In poor countries, most governments implement policies aiming to stabilize the prices of staple foods, which often include storage and trade measures insulating their domestic market from the world market. It is of crucial importance to understand the precise motivations and efficiency of those interventions, because they can have consequences worldwide. This paper addresses those issues by analyzing the case of a small, open developing country confronted by shocks to both the crop yield and foreign price. In this model, government interventions may be justified by the lack of an insurance market for food prices. Considering this market imperfection, the authors design optimal public interventions through trade and storage policies. They show that an optimal trade policy largely consists of subsidizing imports and taxing exports, which benefits consumers at the expense of producers. Import subsidies alleviate the non-negativity of food storage. In other words, when stocks are exhausted, subsidizing imports prevents domestic price spikes.
One striking result: an optimal storage policy on its own is detrimental to consumers, since its stabilizing benefits leak into the world market and it raises the average domestic price. By contrast, an optimal combination of storage and trade policies results in a powerful stabilizing effect for domestic food prices.
In developing countries, staple foods frequently account for a significant share of poor households’budgets. Many poor people have limited possibilities to insure against adverse price shocks. Price spikes are very problematic for poor households that are not self-sufficient, and often jeopardize their capacity to feed themselves. An important response of developing country governments to expressions of this concern is to implement food price stabilization policies. Yet, the study of these policies has been confined mainly to closed economy contexts, with an emphasis on the role of storage (see Wright, 2001, for a survey). From a theoretical standpoint, little is known about the role of trade policy in price stabilization programs, despite their widespread use. Recourse to trade policy to counter price volatility has been common in most Asian countries where stabilizing the domestic price of rice is a central objective (Timmer, 1989, Islam and Thomas, 1996, Dorosh, 2008), and also in Middle East and African countries in the case of wheat and to a lesser extent maize as well as rice (Dorosh, 2009, Wright and Cafiero, 2011). The question is probably less acute in Latin America, where most countries are net exporters of grains, but it is not irrelevant, as witnessed by the use by Chile of a price-band system for wheat and a few other food products (Bagwell and Sykes, 2004). More generally, based on a large-scale database on agricultural price distortions, Anderson and Nelgen (2012) show that countries tend to vary their nominal rate of assistance to agriculture so as to limit the effects of variations in world prices on domestic prices.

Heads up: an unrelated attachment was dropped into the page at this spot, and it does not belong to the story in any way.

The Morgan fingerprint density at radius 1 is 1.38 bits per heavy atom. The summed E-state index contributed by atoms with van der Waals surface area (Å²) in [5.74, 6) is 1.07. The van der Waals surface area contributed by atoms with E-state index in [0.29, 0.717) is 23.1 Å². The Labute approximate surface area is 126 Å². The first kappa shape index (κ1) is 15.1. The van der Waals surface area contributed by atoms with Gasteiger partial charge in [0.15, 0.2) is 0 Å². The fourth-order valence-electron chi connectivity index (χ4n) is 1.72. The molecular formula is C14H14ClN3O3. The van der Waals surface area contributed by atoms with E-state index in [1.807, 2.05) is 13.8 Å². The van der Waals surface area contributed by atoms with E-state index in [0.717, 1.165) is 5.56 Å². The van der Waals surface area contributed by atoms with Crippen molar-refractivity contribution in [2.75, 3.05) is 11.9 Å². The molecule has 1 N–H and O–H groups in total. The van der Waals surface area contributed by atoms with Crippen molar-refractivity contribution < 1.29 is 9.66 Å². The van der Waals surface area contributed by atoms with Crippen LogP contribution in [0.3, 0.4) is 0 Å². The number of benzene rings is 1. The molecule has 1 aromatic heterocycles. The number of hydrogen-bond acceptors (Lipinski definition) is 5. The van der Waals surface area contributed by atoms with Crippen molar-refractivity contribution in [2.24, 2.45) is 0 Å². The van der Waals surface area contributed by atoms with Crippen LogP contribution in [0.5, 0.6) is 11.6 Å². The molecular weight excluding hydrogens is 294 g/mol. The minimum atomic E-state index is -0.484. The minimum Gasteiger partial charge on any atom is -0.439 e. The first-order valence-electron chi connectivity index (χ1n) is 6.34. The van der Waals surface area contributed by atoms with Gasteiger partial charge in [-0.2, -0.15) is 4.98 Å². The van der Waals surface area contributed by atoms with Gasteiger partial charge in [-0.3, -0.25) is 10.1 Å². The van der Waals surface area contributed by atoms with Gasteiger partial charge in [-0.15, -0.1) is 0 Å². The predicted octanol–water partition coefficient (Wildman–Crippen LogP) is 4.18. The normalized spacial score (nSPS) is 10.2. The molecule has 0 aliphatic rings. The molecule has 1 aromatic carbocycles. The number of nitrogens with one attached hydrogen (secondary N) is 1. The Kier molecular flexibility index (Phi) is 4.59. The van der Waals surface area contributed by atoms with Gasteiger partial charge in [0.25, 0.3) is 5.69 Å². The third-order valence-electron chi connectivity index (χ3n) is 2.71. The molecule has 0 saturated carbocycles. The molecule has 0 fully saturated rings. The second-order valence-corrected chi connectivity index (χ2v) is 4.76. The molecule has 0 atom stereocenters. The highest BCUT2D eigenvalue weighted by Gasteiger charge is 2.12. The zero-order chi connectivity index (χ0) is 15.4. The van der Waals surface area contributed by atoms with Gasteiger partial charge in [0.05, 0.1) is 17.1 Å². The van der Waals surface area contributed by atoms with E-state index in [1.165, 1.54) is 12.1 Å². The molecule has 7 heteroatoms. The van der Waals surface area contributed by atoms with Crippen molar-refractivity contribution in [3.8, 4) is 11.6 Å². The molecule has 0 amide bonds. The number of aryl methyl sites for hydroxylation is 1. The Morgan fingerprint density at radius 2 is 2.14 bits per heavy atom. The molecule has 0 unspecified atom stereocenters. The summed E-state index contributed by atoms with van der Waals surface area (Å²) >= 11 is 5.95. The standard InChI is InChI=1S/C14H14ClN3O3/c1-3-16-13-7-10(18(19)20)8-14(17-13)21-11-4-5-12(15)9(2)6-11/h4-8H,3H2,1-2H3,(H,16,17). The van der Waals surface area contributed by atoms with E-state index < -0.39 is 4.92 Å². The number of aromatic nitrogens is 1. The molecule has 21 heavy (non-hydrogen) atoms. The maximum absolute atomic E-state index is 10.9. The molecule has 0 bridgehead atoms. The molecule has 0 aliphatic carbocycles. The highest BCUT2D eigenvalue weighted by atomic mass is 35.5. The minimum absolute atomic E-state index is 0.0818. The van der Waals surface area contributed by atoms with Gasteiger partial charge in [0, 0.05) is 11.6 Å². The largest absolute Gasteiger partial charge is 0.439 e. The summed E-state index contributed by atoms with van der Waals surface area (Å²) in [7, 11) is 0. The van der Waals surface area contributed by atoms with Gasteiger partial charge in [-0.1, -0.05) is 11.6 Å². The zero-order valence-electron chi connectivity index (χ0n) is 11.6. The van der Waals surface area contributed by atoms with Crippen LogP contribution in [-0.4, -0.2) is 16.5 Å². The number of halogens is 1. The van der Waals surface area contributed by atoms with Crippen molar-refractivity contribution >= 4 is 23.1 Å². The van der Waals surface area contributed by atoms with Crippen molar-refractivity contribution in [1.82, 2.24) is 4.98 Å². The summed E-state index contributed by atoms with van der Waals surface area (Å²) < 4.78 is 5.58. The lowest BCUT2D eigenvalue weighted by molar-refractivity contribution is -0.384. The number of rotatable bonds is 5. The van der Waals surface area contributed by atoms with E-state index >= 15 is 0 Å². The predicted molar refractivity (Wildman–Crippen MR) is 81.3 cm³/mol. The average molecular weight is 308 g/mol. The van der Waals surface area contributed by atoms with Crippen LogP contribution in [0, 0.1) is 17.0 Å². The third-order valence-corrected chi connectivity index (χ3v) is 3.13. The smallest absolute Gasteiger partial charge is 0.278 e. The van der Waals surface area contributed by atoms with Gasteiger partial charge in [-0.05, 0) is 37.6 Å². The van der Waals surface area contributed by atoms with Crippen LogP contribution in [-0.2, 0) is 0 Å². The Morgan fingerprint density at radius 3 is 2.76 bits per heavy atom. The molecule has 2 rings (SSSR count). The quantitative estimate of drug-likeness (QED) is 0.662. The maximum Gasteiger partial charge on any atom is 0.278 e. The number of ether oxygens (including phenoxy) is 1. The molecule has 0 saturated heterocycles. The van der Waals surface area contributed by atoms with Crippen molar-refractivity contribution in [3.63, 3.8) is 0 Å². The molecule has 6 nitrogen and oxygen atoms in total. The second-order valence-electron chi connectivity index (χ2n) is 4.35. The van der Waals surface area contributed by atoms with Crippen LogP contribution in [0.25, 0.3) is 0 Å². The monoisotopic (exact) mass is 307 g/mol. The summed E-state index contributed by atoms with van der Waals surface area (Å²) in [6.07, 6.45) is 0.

Trade and trade policies are key aspects that need to be taken into account in considerations of food security and price stabilization in developing countries. They raise numerous questions, the most important perhaps being: How should storage and trade policies be combined to achieve price stabilization? Increased reliance on national buffer stocks is frequently suggested as a remedy for developing countries faced with significant volatility in world prices. But is this a consistent policy per se, independent of trade policy interventions? Dorosh (2008) suggests that greater reliance on the world market allowed much more cost-effective price stabilization in Bangladesh than in India; the latter relied almost exclusively on huge public stocks and severe restrictions on imports. Can it be taken for granted that greater trade openness, or more reactive trade policy, would reduce the amounts of stocks needed to achieve a given stabilization target, and to what extent?
Export restrictions raise a number of additional questions. Most analysts of the 2007–08 food crisis agree that trade policies played a significant role in fueling international price spikes (von Braun, 2008, Mitra and Josling, 2009, Headey, 2011). In particular, export bans enforced by several rice exporters seem to have contributed greatly to the astonishing price levels reached (Slayton, 2009). Noting the similar situation in the 1973–74 crisis, Martin and Anderson (2012) emphasize the collective action problem created by export restrictions: their use by some countries to provide shelter from price spikes aggravates the problem for others (see also Bouët and Laborde Debucquet, forthcoming). The restrictions imposed by Russia on its cereal exports following a drought in 2010 can only add to this concern. A first step towards coping with this problem is to achieve a better understanding of the motivations and consequences of export restrictions. Based on Marshallian surplus analysis, many authors conclude that such policies are harmful to the countries enacting them. Is this really the case, or do export restrictions make economic sense for a small open economy? And, in this case, is refraining from the imposition of export restrictions an important sacrifice for the country concerned? Would specific flanking policies be preferable?